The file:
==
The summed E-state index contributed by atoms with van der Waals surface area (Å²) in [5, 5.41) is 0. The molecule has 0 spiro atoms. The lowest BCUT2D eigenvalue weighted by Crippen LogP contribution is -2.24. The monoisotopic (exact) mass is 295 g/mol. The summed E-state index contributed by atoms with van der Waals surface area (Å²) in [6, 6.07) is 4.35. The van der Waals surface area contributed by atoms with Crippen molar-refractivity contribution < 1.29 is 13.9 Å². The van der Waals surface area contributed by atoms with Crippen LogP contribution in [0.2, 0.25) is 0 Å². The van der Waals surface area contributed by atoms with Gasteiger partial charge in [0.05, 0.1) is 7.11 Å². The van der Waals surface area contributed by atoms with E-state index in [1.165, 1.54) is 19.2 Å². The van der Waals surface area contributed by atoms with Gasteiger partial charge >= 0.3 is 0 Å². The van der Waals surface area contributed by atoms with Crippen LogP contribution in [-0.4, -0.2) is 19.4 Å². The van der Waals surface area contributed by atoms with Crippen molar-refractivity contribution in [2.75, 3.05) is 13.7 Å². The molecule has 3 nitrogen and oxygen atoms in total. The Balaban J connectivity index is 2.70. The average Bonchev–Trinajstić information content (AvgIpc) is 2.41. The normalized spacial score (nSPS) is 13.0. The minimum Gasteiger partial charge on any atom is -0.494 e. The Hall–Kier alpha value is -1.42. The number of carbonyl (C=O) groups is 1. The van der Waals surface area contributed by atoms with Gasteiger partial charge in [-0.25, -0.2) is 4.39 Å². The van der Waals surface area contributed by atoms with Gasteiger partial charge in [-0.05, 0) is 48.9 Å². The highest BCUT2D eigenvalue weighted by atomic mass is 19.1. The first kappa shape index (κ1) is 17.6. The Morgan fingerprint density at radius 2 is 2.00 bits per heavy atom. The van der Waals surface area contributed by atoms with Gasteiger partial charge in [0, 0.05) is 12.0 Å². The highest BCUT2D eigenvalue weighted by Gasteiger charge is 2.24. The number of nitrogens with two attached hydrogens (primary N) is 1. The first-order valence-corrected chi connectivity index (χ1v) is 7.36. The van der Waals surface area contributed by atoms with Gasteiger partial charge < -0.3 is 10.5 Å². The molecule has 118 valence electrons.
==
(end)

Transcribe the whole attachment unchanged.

The summed E-state index contributed by atoms with van der Waals surface area (Å²) in [5, 5.41) is 0. The molecule has 0 spiro atoms. The lowest BCUT2D eigenvalue weighted by Crippen LogP contribution is -2.24. The monoisotopic (exact) mass is 295 g/mol. The summed E-state index contributed by atoms with van der Waals surface area (Å²) in [6, 6.07) is 4.35. The van der Waals surface area contributed by atoms with Crippen molar-refractivity contribution < 1.29 is 13.9 Å². The van der Waals surface area contributed by atoms with Crippen LogP contribution in [0.2, 0.25) is 0 Å². The van der Waals surface area contributed by atoms with Gasteiger partial charge in [0.05, 0.1) is 7.11 Å². The van der Waals surface area contributed by atoms with E-state index in [1.165, 1.54) is 19.2 Å². The van der Waals surface area contributed by atoms with Gasteiger partial charge >= 0.3 is 0 Å². The van der Waals surface area contributed by atoms with Crippen LogP contribution in [-0.4, -0.2) is 19.4 Å². The van der Waals surface area contributed by atoms with Crippen molar-refractivity contribution in [2.75, 3.05) is 13.7 Å². The molecule has 3 nitrogen and oxygen atoms in total. The Balaban J connectivity index is 2.70. The average Bonchev–Trinajstić information content (AvgIpc) is 2.41. The normalized spacial score (nSPS) is 13.0. The minimum Gasteiger partial charge on any atom is -0.494 e. The Hall–Kier alpha value is -1.42. The number of carbonyl (C=O) groups is 1. The van der Waals surface area contributed by atoms with Gasteiger partial charge in [-0.25, -0.2) is 4.39 Å². The van der Waals surface area contributed by atoms with Gasteiger partial charge in [-0.05, 0) is 48.9 Å². The highest BCUT2D eigenvalue weighted by atomic mass is 19.1. The first kappa shape index (κ1) is 17.6. The Morgan fingerprint density at radius 2 is 2.00 bits per heavy atom. The van der Waals surface area contributed by atoms with Gasteiger partial charge in [0, 0.05) is 12.0 Å². The highest BCUT2D eigenvalue weighted by Gasteiger charge is 2.24. The number of nitrogens with two attached hydrogens (primary N) is 1. The first-order valence-corrected chi connectivity index (χ1v) is 7.36. The van der Waals surface area contributed by atoms with Gasteiger partial charge < -0.3 is 10.5 Å². The molecule has 118 valence electrons.